The Girl Who Wrote in Silk by Kelli Estes. What a WONDERFUL book. It opens up a shameful part of America’s past, but one you might not have heard about before this. In the late 1800s thousands of Chinese workers were brought to the West Coast to help with a variety of construction projects and a myriad of other things where laborers were needed. Many settled, married and made a new life for themselves. But suddenly the white population didn’t want them here anymore and they summarily ordered them ALL out of our country. This book chronicles a young Chinese girl, who was on a ship that was supposed to take her family to China, but the ship’s captain decided en route to dump them all overboard, to drown. The girl’s father knew it was going to happen and in order to save her, he threw his daughter off the ship as they were passing Orcas Island (in the San Juan Islands west of Seattle). She was saved. The book switches from that time to current time as a woman is rebuilding her family’s home on Orcas and finds a beautifully embroidered silk Chinese robe sleeve hidden under a stair step. The book is about that sordid past and the young girl’s descendents, and about the woman who is rebuilding. Stunner of a novel. Good for a book club read, I think. It has a reader’s guide at the back with good questions for book groups.

How It All Began: A Novel by Penelope Lively. I find it hard to describe this book – it’s wonderful. I loved it. But describing it is perplexing. The title relates to one of the characters, a woman of a certain age, who is mugged, and has to go live with her daughter and son in law for awhile since she’s stuck with crutches and has mobility problems. That starts the cavalcade of events that spread around her, with the characters. And she knows nothing whatsoever about them, hardly. They’re all somewhat inter-related (not much family, but mostly by circumstance) and they all get into some rather logical and some peculiar relationships. You engage  with each and every one of them; at least I sure did; and was trying to tell some of them to back away from what they were about to do. Or “be careful;” or “don’t go there.” That kind of thing. There is nothing insidious, no mystery involved – it’s all about these people and what happens to them. I was sad when the book was finished. The author, Lively, does add a chapter at the end – I wonder if it wasn’t part of the master plan – that kind of tidies up everything, and you get to see all of the characters move on with their lives, happy or not, but mostly happy. Really enjoyed the book. Am not sure it would be a good book club read, as the only thing to discuss are the characters themselves. Lively paints these characters well; you can just picture them as they get themselves in and out of relationship mischief.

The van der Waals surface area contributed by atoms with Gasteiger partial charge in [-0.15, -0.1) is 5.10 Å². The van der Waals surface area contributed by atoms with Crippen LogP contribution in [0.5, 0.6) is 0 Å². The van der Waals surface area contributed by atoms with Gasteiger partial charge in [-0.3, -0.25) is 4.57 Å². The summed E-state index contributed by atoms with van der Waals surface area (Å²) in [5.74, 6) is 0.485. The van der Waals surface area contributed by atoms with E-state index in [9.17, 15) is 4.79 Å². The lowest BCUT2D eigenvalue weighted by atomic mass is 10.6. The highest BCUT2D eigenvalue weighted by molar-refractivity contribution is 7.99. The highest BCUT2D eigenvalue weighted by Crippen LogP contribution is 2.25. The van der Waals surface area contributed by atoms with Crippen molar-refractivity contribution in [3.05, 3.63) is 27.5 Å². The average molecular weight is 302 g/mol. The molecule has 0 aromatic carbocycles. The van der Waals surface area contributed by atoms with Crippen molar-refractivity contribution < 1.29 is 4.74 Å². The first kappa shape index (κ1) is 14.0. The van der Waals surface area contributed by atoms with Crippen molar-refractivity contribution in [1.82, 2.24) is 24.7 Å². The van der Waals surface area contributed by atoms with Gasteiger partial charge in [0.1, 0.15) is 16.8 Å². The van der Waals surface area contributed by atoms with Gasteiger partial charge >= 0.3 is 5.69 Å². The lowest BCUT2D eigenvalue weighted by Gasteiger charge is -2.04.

The Last Midwife: A Novel by Sandra Dallas. It’s a very, very good read. It tells the story of an older married woman who lives in a small mining town in the Colorado rockies (this is the mid-1800’s), and is well known by all because she’s the only midwife in the area. Often people can’t pay her anything, or very little for her days of service with little or no rest or food. Suddenly, a couple accuse her of strangling their infant. Hence the story is about how this small town rallies or rails for or against Gracy. She didn’t commit the crime, but not everyone can be convinced since the angry father is a wealthy and influential man in the area. There’s plenty of relationship issues here, which make really great fodder for a novel. And there are plenty of characters in the book that you’ll love or hate. Some secrets get dredged up too. Oh, such a good read.